My experiences in Bellflower are marked by great joys and great sadnesses. I’ve seen students completely turn their lives around and others who were not so fortunate. Deja, a blind pianist I taught some 7 years ago, was recently admitted into a conservatory for music. Zymira, whom I tutored in 7th and 8th grade, became the first in her family to go to a university. Unfortunately, not all stories turned out so well. Jarrad, a student I had the privilege of teaching from 7th to 12th grade, was struck down by a reckless drunk driver. Jarrad met a similar fate to Michael, my former student gunned down in a drive by shooting; so did Karl, who overdosed on drugs. All died far too young, victims of circumstance and a socio-economic system which made their childhood and teen years much more difficult than they should have been.

These triumphs and tribulations are the largest factors in my decision to go to law school. As an attorney, I will have the tools to advocate for the changes necessary to improve the circumstances of children like my students. Resources currently provided to Bellflower schools are both scarce and poorly allocated. One of my deepest desires is to shape Bellflower and other similar cities through legal advocacy that meets the needs of the underprivileged; perhaps then I can begin to give back to the community that has given so much to me.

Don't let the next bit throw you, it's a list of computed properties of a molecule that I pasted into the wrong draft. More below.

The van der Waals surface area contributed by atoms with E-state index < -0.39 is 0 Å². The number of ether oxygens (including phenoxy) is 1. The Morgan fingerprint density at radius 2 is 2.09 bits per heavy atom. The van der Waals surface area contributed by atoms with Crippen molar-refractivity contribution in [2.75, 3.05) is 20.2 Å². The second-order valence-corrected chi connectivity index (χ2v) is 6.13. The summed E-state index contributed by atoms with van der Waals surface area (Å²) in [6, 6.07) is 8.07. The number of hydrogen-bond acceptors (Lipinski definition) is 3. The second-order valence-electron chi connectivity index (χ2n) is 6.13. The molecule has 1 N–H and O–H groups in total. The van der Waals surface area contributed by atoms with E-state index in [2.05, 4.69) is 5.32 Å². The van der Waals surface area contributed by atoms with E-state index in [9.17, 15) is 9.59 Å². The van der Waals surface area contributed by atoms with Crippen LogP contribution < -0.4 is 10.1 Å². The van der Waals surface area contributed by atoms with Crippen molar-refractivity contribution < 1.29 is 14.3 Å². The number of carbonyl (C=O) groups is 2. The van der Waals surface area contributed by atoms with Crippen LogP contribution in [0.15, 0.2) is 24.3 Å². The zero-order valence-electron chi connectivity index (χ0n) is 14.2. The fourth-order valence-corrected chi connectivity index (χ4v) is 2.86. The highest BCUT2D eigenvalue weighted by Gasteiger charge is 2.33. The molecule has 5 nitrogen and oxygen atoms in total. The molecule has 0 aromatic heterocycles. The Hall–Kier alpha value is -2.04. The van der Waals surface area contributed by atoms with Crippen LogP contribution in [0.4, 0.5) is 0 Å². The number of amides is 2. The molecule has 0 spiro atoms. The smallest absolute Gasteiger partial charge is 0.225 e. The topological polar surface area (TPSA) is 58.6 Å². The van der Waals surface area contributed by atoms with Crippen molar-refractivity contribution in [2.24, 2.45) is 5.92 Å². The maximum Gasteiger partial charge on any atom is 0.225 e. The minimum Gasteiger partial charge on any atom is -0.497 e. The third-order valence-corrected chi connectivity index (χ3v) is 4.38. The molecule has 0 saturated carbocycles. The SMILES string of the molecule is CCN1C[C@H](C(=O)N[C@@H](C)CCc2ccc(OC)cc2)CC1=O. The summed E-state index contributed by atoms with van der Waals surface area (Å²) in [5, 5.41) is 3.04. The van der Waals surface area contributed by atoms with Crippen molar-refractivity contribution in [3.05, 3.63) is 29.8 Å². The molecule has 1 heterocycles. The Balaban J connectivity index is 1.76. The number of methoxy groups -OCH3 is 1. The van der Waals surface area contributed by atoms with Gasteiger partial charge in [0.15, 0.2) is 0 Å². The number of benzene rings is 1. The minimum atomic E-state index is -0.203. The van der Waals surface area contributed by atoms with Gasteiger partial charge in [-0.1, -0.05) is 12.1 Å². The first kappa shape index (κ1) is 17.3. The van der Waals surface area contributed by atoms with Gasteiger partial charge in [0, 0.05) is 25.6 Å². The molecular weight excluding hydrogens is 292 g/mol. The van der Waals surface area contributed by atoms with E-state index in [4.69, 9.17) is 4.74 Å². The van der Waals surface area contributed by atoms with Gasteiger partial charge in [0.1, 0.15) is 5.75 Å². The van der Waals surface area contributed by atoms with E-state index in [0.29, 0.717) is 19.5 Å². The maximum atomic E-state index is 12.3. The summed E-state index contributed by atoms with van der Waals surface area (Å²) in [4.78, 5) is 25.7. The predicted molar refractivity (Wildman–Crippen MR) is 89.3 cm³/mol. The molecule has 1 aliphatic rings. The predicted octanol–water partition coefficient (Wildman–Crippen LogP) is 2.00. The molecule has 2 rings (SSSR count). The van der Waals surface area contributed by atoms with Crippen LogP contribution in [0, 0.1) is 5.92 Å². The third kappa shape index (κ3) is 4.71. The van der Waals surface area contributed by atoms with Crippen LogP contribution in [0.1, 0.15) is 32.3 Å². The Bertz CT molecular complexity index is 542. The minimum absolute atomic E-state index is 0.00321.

User avatar
CorkBoard
Posts: 3216
Joined: Sat Sep 03, 2011 6:05 pm

Re: Tear this apart, PM for trade (Good Critic/Mundane Writer)

Postby CorkBoard » Fri Oct 19, 2012 5:07 pm

anteater1 wrote:v.2 bump, help anyone?


Perhaps it was destiny that I would end up working and volunteering for most of my life in Bellflower, a lower-income town wedged in the area where the Orange and Los Angeles Counties meet what?. My grandparent’s romance which spanned nearly 50 years began in 1961 when they graduated together from Bellflower High, surprisingly enough the only school that would give my mother a chance to conduct high school band in an era dominated by her male counterparts. Shortly after my mom's hiring as the conductor?, a young sheriff was called to an incident in her classroom, and once again a romance was forged; I was born two short years later. Bellflower lacks much to distinguish it from the dull grey surroundings that classify the outskirts of a decaying industrial landscape. It is remarkable, then, that a city that appears so forgettable has had such a profound impact on my life.
WEIRD opening paragraph.